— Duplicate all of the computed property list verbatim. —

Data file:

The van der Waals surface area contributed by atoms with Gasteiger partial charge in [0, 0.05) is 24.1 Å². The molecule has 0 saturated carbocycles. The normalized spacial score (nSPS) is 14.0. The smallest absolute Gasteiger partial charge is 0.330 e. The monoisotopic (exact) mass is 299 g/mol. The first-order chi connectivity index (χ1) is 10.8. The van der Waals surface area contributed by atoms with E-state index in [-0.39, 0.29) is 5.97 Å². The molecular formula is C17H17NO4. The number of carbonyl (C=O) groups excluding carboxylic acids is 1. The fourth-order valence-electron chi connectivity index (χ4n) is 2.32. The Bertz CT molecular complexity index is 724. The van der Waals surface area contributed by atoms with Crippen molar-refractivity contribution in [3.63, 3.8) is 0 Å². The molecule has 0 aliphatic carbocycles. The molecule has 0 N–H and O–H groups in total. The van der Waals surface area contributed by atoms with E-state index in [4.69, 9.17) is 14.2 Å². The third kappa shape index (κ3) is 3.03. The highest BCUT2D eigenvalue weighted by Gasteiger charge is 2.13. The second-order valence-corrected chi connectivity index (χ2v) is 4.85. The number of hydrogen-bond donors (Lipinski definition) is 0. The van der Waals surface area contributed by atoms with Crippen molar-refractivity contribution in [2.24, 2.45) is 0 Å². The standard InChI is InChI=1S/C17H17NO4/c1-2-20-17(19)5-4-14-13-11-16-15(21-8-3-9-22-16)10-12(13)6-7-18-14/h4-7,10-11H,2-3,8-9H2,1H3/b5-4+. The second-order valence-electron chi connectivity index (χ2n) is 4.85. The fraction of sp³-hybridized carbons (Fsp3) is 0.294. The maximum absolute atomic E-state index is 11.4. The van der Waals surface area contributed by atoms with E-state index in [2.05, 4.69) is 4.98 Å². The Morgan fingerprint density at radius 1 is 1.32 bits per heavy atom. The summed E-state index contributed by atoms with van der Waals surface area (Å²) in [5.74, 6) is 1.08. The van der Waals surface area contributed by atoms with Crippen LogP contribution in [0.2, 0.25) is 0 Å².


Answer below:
The van der Waals surface area contributed by atoms with Gasteiger partial charge in [0, 0.05) is 24.1 Å². The molecule has 0 saturated carbocycles. The normalized spacial score (nSPS) is 14.0. The smallest absolute Gasteiger partial charge is 0.330 e. The monoisotopic (exact) mass is 299 g/mol. The first-order chi connectivity index (χ1) is 10.8. The van der Waals surface area contributed by atoms with E-state index in [-0.39, 0.29) is 5.97 Å². The molecular formula is C17H17NO4. The number of carbonyl (C=O) groups excluding carboxylic acids is 1. The fourth-order valence-electron chi connectivity index (χ4n) is 2.32. The Bertz CT molecular complexity index is 724. The van der Waals surface area contributed by atoms with Crippen molar-refractivity contribution in [3.63, 3.8) is 0 Å². The molecule has 0 aliphatic carbocycles. The molecule has 0 N–H and O–H groups in total. The van der Waals surface area contributed by atoms with E-state index in [4.69, 9.17) is 14.2 Å². The third kappa shape index (κ3) is 3.03. The highest BCUT2D eigenvalue weighted by Gasteiger charge is 2.13. The second-order valence-corrected chi connectivity index (χ2v) is 4.85. The number of hydrogen-bond donors (Lipinski definition) is 0. The van der Waals surface area contributed by atoms with Crippen molar-refractivity contribution in [2.24, 2.45) is 0 Å². The standard InChI is InChI=1S/C17H17NO4/c1-2-20-17(19)5-4-14-13-11-16-15(21-8-3-9-22-16)10-12(13)6-7-18-14/h4-7,10-11H,2-3,8-9H2,1H3/b5-4+. The second-order valence-electron chi connectivity index (χ2n) is 4.85. The fraction of sp³-hybridized carbons (Fsp3) is 0.294. The maximum absolute atomic E-state index is 11.4. The van der Waals surface area contributed by atoms with E-state index in [2.05, 4.69) is 4.98 Å². The Morgan fingerprint density at radius 1 is 1.32 bits per heavy atom. The summed E-state index contributed by atoms with van der Waals surface area (Å²) in [5.74, 6) is 1.08. The van der Waals surface area contributed by atoms with Crippen LogP contribution in [0.2, 0.25) is 0 Å².